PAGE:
Going through a divorce or separation can be a difficult time for the entire family. Regardless of the age of your children, they will face changes, so here are some things you can do to help them move forward:
Have a plan. Speak with your spouse about when and how you will discuss your divorce or separation with your children. Consider doing so on a day that allows for some family time and for your children to process the news. If it is extremely difficult for you and your spouse to agree on how to talk to your children, it may be wise to get input from a counselor on the best way to do so.
Talk to your children together as a family. When both parents deliver the news, it shows that they are committed to working through this together. By meeting as a whole family, it ensures the children hear the news directly from their parent rather than from a sibling or other source.
Leave out the specific relationship details. Divorce and separation are adult problems that can be difficult for kids to understand. They don’t need the added confusion of navigating the reasons behind the decision, so it is often best to fill them in on the general nature of the separation and leave out the deeper details.
Tell your kids what will change and what will stay the same. This helps prepare children for the upcoming changes and be comforted by things that are staying the same. In times like these, children will benefit from routine, so do things like read stories together each night, use the same babysitter, or check in with the children each morning.
Understand children may have different reactions. This can be a very difficult time for your children, and they may not know how to express what they are feeling. Some may respond in emotional ways while others may hold their feelings inside. It is important to allow your child to express their feelings in their own unique way and provide them the support that they need.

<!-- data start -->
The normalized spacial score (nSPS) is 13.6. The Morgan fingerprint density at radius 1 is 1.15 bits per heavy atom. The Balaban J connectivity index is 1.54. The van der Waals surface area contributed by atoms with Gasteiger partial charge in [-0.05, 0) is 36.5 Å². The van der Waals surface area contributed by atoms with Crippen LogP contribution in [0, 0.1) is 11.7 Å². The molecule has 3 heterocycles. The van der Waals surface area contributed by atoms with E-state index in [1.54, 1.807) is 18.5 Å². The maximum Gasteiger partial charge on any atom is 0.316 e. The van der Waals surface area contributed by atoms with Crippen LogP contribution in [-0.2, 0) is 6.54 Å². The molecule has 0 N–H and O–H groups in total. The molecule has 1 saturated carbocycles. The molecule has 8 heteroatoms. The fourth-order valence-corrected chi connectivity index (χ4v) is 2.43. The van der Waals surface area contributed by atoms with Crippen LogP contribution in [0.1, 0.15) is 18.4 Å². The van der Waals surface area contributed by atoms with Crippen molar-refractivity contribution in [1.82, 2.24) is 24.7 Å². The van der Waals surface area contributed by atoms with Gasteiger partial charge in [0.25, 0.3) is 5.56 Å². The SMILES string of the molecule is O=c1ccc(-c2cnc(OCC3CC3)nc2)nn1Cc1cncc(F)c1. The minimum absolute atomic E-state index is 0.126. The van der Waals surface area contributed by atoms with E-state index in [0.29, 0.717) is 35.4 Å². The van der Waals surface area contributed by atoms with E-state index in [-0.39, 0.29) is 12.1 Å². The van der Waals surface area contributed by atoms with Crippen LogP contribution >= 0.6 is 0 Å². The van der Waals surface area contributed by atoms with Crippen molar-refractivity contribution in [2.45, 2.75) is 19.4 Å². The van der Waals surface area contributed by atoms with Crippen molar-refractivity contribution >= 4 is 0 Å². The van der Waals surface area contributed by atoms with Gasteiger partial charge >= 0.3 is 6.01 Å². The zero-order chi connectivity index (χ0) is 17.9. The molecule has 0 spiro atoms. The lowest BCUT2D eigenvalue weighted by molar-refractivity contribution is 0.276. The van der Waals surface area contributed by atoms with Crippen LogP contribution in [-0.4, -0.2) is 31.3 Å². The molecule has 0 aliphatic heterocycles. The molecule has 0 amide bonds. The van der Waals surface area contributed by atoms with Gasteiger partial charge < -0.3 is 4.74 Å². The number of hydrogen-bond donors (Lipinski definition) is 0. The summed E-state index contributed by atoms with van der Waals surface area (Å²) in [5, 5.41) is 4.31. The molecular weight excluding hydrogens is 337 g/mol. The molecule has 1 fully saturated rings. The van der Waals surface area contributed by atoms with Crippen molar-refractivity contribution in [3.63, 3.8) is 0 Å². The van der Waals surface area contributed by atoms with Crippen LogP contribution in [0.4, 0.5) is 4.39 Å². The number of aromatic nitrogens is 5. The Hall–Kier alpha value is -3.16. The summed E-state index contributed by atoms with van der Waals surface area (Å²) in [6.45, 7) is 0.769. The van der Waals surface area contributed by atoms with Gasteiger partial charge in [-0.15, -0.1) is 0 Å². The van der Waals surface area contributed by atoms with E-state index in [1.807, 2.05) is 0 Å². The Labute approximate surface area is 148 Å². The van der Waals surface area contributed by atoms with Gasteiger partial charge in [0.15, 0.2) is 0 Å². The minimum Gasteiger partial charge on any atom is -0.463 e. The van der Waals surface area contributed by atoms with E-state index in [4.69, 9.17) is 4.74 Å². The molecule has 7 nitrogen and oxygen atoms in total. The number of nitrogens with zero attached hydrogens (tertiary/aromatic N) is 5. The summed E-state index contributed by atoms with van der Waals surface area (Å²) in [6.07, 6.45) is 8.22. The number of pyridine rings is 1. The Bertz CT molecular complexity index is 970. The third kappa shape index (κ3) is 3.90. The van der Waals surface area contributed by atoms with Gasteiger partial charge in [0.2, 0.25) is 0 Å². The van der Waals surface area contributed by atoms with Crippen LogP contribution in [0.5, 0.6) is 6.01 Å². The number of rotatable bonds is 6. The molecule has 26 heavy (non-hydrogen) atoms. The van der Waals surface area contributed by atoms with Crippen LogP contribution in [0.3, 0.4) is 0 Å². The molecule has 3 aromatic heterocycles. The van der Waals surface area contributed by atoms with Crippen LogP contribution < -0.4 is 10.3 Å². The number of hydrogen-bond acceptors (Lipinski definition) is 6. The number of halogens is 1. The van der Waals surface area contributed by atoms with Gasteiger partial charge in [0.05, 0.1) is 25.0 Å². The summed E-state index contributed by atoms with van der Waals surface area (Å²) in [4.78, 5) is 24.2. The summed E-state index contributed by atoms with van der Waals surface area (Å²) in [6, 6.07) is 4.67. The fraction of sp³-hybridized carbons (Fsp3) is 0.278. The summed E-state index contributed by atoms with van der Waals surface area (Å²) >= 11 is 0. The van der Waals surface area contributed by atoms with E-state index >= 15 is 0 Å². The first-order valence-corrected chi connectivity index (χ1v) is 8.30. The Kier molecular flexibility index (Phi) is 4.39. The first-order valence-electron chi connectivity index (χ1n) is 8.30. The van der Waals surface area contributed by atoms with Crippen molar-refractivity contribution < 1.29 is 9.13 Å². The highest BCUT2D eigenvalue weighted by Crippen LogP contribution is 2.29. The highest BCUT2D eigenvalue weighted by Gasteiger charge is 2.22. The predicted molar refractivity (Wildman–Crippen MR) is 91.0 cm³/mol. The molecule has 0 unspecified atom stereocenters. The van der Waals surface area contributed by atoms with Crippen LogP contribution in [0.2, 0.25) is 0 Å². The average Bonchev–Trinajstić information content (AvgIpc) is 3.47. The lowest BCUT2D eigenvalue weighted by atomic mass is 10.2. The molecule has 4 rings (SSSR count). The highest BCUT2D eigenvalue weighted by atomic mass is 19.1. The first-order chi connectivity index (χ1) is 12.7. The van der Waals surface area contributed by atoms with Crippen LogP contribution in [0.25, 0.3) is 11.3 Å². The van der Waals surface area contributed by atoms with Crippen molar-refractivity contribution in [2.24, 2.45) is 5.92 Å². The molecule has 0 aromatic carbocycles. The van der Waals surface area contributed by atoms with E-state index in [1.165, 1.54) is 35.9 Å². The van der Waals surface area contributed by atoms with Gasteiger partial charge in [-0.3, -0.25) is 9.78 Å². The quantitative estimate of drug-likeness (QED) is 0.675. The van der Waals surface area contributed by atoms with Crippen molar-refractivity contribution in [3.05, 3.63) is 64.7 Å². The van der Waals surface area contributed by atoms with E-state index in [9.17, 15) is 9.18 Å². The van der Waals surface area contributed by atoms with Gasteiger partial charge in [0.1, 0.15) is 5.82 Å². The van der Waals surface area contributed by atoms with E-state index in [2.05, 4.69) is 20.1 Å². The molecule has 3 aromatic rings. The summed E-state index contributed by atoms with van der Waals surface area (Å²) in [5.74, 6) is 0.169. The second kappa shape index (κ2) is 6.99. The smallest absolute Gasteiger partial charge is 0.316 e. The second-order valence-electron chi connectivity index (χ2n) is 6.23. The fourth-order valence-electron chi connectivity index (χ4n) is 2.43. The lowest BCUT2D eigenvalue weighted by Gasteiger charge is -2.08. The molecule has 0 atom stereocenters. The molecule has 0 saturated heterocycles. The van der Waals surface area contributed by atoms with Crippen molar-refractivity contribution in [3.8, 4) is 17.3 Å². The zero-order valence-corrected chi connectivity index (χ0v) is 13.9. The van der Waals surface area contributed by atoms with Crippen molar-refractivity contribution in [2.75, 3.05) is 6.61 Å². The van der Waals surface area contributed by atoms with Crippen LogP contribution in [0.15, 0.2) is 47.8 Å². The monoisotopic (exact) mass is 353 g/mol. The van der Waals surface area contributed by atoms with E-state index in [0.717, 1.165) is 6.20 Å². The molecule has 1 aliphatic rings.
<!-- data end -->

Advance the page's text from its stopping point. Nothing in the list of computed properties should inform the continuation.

Set an example for your children. Your child will no doubt be looking for guidance during this period of change. Try to leave any drama of the divorce or separation out of your relationship with your children. In doing so, you will avoid making your kids feel stuck in the middle or as if they need to pick sides. Instead, they are able remember they have two loving parents who will always be there for them.
Don’t disparage the other parent in front of the children. Your children closely identify with both parents, and when you put down the other parent, your child may perceive that as you putting down a part of them.
To receive more information about how we can assist you with family law matters during this difficult time, please contact one of the experienced family law attorneys at Berkowitz Cook Gondring Driskell & Drobeck, LLC.
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